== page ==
In the first study of its kind, researchers have found that peyote -- for now, the only legal hallucinogenic drug in the United States -- doesn't rob regular users of brain power over time.
While the findings don't directly indicate anything about the safety of psychedelic drugs like LSD and mushrooms, they do suggest that at least one hallucinogen is OK to use for months or even years.
"We really weren't able to find any (mental) deficits," said Dr. John Halpern, associate director of substance abuse research at McLean Hospital in Belmont, Massachusetts, and co-author of the study, released today in the Nov. 4 issue of the journal Biological Psychiatry. Hallucinogenic drugs have long fascinated researchers, who are now studying whether they hold the potential to treat mental illnesses like depression and obsessive-compulsive disorder.
But little is known about the long-term effects of hallucinogenic use. Part of the problem is that many users -- such as LSD aficionados -- take a variety of other drugs, so it's hard to tease out the specific effects of psychedelic drugs.
Enter peyote, currently the only hallucinogenic drug legally allowed for use outside research labs (although that may change). Compared with LSD and mushrooms, peyote is a bit obscure, with its use -- at least legally -- limited to the sacramental rites of the Native American Church, which has as many as 300,000 members. Many peyote users don't take other drugs, making them ideal subjects for hallucinogenic research.
Peyote comes from the crowns of a cactus that grows in northern Mexico and parts of Texas. Harvesters cut off the crown, dry it and sell it in "buttons," Halpern said. Generally, users eat the buttons whole or grind them up into a powder that can be mixed into food or brewed into a tea.
When enough peyote is eaten, users enter a hallucinogenic state thanks to its active ingredient, the chemical mescaline. Halpern and colleagues recruited three groups of Navajos -- 61 members of the Native American Church who regularly ate peyote, 36 alcoholics who have been dry for at least two months and 79 people who reported little or no use of alcohol or drugs. The researchers then gave mental-health and cognitive tests to the subjects.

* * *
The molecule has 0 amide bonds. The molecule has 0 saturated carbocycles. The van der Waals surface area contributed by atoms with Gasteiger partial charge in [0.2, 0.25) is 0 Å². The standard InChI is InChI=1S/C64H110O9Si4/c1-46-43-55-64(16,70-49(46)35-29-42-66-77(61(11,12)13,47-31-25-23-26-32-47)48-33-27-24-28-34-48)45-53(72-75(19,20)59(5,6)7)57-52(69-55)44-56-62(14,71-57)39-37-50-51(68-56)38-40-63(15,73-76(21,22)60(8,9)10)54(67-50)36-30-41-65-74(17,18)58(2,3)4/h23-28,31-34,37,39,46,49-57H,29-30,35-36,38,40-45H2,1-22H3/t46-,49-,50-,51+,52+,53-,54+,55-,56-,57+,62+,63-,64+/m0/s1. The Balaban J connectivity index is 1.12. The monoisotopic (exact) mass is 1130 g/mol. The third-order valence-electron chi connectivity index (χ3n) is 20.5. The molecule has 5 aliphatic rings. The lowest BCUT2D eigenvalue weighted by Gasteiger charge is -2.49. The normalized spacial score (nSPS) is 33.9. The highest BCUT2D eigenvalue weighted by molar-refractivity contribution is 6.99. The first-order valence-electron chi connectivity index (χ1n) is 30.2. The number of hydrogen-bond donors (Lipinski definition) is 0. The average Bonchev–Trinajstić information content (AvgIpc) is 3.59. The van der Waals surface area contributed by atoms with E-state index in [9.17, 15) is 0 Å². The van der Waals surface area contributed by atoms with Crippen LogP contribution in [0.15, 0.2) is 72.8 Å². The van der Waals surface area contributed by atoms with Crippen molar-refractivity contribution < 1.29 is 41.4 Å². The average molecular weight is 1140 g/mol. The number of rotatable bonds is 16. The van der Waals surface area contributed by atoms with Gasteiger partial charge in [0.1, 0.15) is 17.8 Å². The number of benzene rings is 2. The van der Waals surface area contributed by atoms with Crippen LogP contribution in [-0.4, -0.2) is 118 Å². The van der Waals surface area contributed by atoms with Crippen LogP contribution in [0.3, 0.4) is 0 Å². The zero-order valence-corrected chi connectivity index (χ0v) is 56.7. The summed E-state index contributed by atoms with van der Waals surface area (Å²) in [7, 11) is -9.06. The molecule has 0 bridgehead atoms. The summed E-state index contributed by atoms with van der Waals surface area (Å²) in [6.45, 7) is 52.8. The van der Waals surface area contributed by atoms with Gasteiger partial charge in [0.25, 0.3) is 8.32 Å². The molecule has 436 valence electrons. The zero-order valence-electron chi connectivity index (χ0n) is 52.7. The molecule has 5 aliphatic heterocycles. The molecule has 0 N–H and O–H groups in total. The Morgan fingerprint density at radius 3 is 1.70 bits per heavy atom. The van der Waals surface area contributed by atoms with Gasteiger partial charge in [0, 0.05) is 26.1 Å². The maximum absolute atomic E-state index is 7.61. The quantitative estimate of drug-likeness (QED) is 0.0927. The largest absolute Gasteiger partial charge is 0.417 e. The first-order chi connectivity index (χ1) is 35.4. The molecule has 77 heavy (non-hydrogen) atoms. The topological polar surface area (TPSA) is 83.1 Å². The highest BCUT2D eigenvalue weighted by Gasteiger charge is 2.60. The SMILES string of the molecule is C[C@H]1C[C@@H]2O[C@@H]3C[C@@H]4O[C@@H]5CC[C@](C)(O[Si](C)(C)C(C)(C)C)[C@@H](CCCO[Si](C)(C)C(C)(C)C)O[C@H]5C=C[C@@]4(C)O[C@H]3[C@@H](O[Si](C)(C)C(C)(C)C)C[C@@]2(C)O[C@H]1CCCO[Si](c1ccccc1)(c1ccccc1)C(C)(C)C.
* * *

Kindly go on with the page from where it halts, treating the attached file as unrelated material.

Only the alcoholics showed signs of brain problems. On the psychological front, Native American peyote users were actually in better shape emotionally than those who didn't use the drug.
Why? For one thing, the church provides plenty of emotional support to members, said Dennis J. McKenna, senior lecturer at the University of Minnesota's Center for Spirituality & Healing. For another, Native American users are careful about how they use peyote. "The context of the use is a really important thing," McKenna said. "Most people using mushrooms or LSD in a recreational way don't really have a context for this type of use," such as an emphasis on setting, Ã la psychedelic guru Timothy Leary.
By contrast, both alcohol and marijuana are considered bad for the brain if overused.
Although there's still plenty of debate, some research suggests heavy pot use can harm memory for days after the last toke. And, of course, there's the anecdotal evidence of brain damage from everyone who's known a Jeff Spicoli-type stoner.
Marijuana damage seems to be temporary, while alcohol-related damage appears to be more permanent, said study co-author Dr. Harrison Pope Jr., director of the Biological Psychiatry Laboratory at McLean Hospital. The jury's still out, he said, on what damage LSD does to the brain, if any, and for how long.
Both researchers cautioned that the peyote findings shouldn't make anyone think LSD and mushrooms are safe.
The drugs are chemically different and appear to work differently too. Neither Pope nor Halpern, for example, has ever heard of a peyote user having a flashback. Even a person with memory impairment would likely remember that.